The movie Jaws first lunged off the screen and into viewers’ shark-shocked imaginations 45 summers ago. On Martha’s Vineyard, where much of the film was made over several months the previous year, Jaws remains a cultural touchstone, with frequent summer screenings and the occasional festival.

A unique 45th-anniversary event this week pays tribute to the movie’s lasting impact: an art show at the Old Sculpin Gallery in Edgartown that pairs recent paintings and photography inspired by Jaws with images and artifacts from the film’s local production.

Closing Friday, the Jaws exhibit is an homage to production designer Joe Alves, who created some of the movie’s most indelible images—including Quint’s shack, a replica of the Old Sculpin building, which stood on the Menemsha waterfront for less than a week in the spring of 1974.

Exhibit is a tribute to production designer Joe Alves. — Melissa Knowles

Mr. Alves’s drawings and a photographed clay model of the historic building, which he chose as his original for the shark-hunter’s lair after extensive site scoping on the East Coast, present visitors to the gallery with the rare sensation of being both inside and outside a structure at once and yet at different points in time. It’s a little like the moment when the movie’s first Edgartown audiences, in the old theatre atop town hall, realized a key scene they were watching had been filmed in the selectmen’s meeting room just downstairs.

Other rarities on display through Friday include Mr. Alves’s full-scale drawing of the shark weathervane for the top of Quint’s shack, (marked DUE DATE APRIL 22!!) Nearby, and dated April 27, is the late Island metalworker Travis Tuck’s $150 pay stub from Universal Studios for creating the weathervane—the first of many in Mr. Tuck’s career.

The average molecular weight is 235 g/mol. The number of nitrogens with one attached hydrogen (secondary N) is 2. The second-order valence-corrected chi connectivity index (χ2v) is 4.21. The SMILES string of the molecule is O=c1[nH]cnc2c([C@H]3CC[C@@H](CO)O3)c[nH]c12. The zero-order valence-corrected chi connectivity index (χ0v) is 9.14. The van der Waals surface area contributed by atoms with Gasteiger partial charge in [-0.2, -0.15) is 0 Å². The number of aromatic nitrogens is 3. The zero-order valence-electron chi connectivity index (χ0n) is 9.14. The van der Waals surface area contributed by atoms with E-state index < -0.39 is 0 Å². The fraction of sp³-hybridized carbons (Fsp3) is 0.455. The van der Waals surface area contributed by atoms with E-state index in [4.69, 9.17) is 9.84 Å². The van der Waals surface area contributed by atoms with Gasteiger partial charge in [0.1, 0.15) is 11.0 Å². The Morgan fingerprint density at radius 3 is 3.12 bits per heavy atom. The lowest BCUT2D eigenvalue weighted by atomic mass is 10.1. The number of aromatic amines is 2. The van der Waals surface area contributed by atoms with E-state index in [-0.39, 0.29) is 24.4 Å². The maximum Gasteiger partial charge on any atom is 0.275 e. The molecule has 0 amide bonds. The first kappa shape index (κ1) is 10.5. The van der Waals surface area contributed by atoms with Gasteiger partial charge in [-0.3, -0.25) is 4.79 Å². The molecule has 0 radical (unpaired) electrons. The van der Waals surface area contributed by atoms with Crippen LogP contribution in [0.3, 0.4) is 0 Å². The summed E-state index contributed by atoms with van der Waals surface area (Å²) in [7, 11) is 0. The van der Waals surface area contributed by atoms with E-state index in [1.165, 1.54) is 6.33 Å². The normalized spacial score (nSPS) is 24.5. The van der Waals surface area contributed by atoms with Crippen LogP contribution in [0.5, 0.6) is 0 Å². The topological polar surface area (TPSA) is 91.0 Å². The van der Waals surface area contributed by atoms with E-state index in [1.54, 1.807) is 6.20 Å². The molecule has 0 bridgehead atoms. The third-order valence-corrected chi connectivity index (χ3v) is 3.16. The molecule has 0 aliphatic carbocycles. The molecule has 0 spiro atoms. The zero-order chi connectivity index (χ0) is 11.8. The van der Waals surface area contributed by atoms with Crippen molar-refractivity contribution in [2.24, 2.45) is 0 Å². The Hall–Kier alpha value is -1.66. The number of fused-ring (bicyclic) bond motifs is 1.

The loaned artifacts, production stills and wall texts with memorable lines from Jaws accompany recent paintings and photographs by members of the Martha’s Vineyard Art Association, which has called the Old Sculpin home since 1954.

Beach-bright acrylics by Brian Kirkpatrick and the petite, whimsical oil Baby Shark Cupcake by Rosalie Ripaldi Shane are among the contemporary works that summon the 1970s summer-fun feel of the film, minus the sinister undertones of impending, toothed disaster.

Show continues until Friday, July 10. — Melissa Knowles

Both photographers and painters contributed beachscapes, portraits of buildings seen in the film and images of fishing and sailing boats.

Familiar scenes from the film appear as well. June Schoppe’s Amity Bound, an oil of the Chappy Ferry headed for the Edgartown side, hangs by a Jaws clapper shot of the ferry with a Cadillac and no fewer than 16 cast and crew members aboard. Alison Convery’s painting of veterans marching on July 4 is paired with a black and white shot of the Amity parade, filmed in 1974 Edgartown.

The local artists’ work is for sale, with numerous paintings and photos already spoken for earlier this week. For Jaws fans with limited art budgets, the gallery is also selling the exhibition poster, a collectable designed by Old Sculpin intern and lifelong seasonal Chappaquiddick resident Harry DeLana. An Island map, with a key to locations used in the film, is free.

The Old Sculpin Gallery is open from 10 a.m. to 6 p.m. daily through Friday, when the show comes down. Admission is free.